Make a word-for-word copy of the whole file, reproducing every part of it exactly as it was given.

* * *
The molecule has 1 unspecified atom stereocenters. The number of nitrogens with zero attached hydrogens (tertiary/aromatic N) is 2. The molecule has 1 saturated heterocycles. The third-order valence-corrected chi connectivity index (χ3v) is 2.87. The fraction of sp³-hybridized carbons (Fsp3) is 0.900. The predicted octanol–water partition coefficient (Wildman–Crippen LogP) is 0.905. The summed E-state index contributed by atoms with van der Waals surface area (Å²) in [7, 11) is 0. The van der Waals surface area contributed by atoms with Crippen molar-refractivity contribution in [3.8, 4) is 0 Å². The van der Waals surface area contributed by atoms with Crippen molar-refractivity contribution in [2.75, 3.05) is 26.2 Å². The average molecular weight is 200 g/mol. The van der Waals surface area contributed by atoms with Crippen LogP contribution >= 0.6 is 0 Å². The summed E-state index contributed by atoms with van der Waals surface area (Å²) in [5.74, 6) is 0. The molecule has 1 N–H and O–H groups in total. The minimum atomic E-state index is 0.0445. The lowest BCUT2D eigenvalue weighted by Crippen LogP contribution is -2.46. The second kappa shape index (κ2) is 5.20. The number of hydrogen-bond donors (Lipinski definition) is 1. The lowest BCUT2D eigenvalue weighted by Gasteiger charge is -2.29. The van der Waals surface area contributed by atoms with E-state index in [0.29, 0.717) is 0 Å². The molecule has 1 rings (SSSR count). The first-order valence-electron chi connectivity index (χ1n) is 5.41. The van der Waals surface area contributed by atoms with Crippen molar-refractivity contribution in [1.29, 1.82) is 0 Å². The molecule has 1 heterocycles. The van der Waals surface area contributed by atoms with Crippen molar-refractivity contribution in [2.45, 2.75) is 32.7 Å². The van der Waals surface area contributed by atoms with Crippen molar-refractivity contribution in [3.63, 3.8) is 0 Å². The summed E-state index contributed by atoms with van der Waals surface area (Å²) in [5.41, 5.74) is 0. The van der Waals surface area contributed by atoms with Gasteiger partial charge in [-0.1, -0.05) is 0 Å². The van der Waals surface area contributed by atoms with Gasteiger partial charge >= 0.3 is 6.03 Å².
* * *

The molecule has 1 unspecified atom stereocenters. The number of nitrogens with zero attached hydrogens (tertiary/aromatic N) is 2. The molecule has 1 saturated heterocycles. The third-order valence-corrected chi connectivity index (χ3v) is 2.87. The fraction of sp³-hybridized carbons (Fsp3) is 0.900. The predicted octanol–water partition coefficient (Wildman–Crippen LogP) is 0.905. The summed E-state index contributed by atoms with van der Waals surface area (Å²) in [7, 11) is 0. The van der Waals surface area contributed by atoms with Crippen molar-refractivity contribution in [3.8, 4) is 0 Å². The van der Waals surface area contributed by atoms with Crippen molar-refractivity contribution in [2.75, 3.05) is 26.2 Å². The average molecular weight is 200 g/mol. The van der Waals surface area contributed by atoms with Crippen LogP contribution >= 0.6 is 0 Å². The summed E-state index contributed by atoms with van der Waals surface area (Å²) in [5.74, 6) is 0. The molecule has 1 N–H and O–H groups in total. The minimum atomic E-state index is 0.0445. The lowest BCUT2D eigenvalue weighted by Crippen LogP contribution is -2.46. The second kappa shape index (κ2) is 5.20. The number of hydrogen-bond donors (Lipinski definition) is 1. The lowest BCUT2D eigenvalue weighted by Gasteiger charge is -2.29. The van der Waals surface area contributed by atoms with E-state index in [0.29, 0.717) is 0 Å². The molecule has 1 rings (SSSR count). The first-order valence-electron chi connectivity index (χ1n) is 5.41. The van der Waals surface area contributed by atoms with Crippen molar-refractivity contribution in [1.29, 1.82) is 0 Å². The molecule has 1 heterocycles. The van der Waals surface area contributed by atoms with Crippen molar-refractivity contribution in [2.45, 2.75) is 32.7 Å². The van der Waals surface area contributed by atoms with Crippen molar-refractivity contribution in [3.63, 3.8) is 0 Å². The summed E-state index contributed by atoms with van der Waals surface area (Å²) in [5.41, 5.74) is 0. The van der Waals surface area contributed by atoms with Gasteiger partial charge in [-0.1, -0.05) is 0 Å². The van der Waals surface area contributed by atoms with Gasteiger partial charge >= 0.3 is 6.03 Å².